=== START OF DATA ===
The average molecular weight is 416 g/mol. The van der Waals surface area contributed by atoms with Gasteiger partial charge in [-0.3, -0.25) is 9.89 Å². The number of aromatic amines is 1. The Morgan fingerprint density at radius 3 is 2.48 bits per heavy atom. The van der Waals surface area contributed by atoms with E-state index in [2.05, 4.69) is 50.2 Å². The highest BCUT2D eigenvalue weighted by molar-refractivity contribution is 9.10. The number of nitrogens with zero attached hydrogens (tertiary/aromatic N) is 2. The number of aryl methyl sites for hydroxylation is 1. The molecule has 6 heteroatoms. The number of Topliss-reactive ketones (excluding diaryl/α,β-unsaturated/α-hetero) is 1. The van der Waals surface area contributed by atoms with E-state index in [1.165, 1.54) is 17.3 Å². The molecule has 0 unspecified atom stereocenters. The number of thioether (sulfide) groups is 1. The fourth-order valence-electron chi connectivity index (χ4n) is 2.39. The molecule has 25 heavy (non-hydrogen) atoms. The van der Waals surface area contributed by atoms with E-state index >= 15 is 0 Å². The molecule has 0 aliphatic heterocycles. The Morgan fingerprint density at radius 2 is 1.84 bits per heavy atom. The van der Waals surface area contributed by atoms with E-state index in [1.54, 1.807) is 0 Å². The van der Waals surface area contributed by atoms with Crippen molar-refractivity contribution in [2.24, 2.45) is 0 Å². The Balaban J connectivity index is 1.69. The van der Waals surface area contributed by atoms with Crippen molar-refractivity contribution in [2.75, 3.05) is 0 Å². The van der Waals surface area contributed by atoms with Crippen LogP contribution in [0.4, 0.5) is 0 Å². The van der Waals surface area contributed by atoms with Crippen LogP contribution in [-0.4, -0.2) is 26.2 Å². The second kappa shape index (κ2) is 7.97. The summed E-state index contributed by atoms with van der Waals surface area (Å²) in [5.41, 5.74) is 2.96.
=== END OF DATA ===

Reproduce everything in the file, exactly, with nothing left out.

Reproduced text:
The average molecular weight is 416 g/mol. The van der Waals surface area contributed by atoms with Gasteiger partial charge in [-0.3, -0.25) is 9.89 Å². The number of aromatic amines is 1. The Morgan fingerprint density at radius 3 is 2.48 bits per heavy atom. The van der Waals surface area contributed by atoms with E-state index in [2.05, 4.69) is 50.2 Å². The highest BCUT2D eigenvalue weighted by molar-refractivity contribution is 9.10. The number of nitrogens with zero attached hydrogens (tertiary/aromatic N) is 2. The number of aryl methyl sites for hydroxylation is 1. The molecule has 6 heteroatoms. The number of Topliss-reactive ketones (excluding diaryl/α,β-unsaturated/α-hetero) is 1. The van der Waals surface area contributed by atoms with E-state index in [1.165, 1.54) is 17.3 Å². The molecule has 0 unspecified atom stereocenters. The number of thioether (sulfide) groups is 1. The fourth-order valence-electron chi connectivity index (χ4n) is 2.39. The molecule has 25 heavy (non-hydrogen) atoms. The van der Waals surface area contributed by atoms with E-state index >= 15 is 0 Å². The molecule has 0 aliphatic heterocycles. The Morgan fingerprint density at radius 2 is 1.84 bits per heavy atom. The van der Waals surface area contributed by atoms with E-state index in [1.54, 1.807) is 0 Å². The van der Waals surface area contributed by atoms with Crippen molar-refractivity contribution in [2.24, 2.45) is 0 Å². The Balaban J connectivity index is 1.69. The van der Waals surface area contributed by atoms with Crippen molar-refractivity contribution in [2.75, 3.05) is 0 Å². The van der Waals surface area contributed by atoms with Crippen LogP contribution in [0.4, 0.5) is 0 Å². The van der Waals surface area contributed by atoms with Crippen LogP contribution in [-0.4, -0.2) is 26.2 Å². The second kappa shape index (κ2) is 7.97. The summed E-state index contributed by atoms with van der Waals surface area (Å²) in [5.41, 5.74) is 2.96.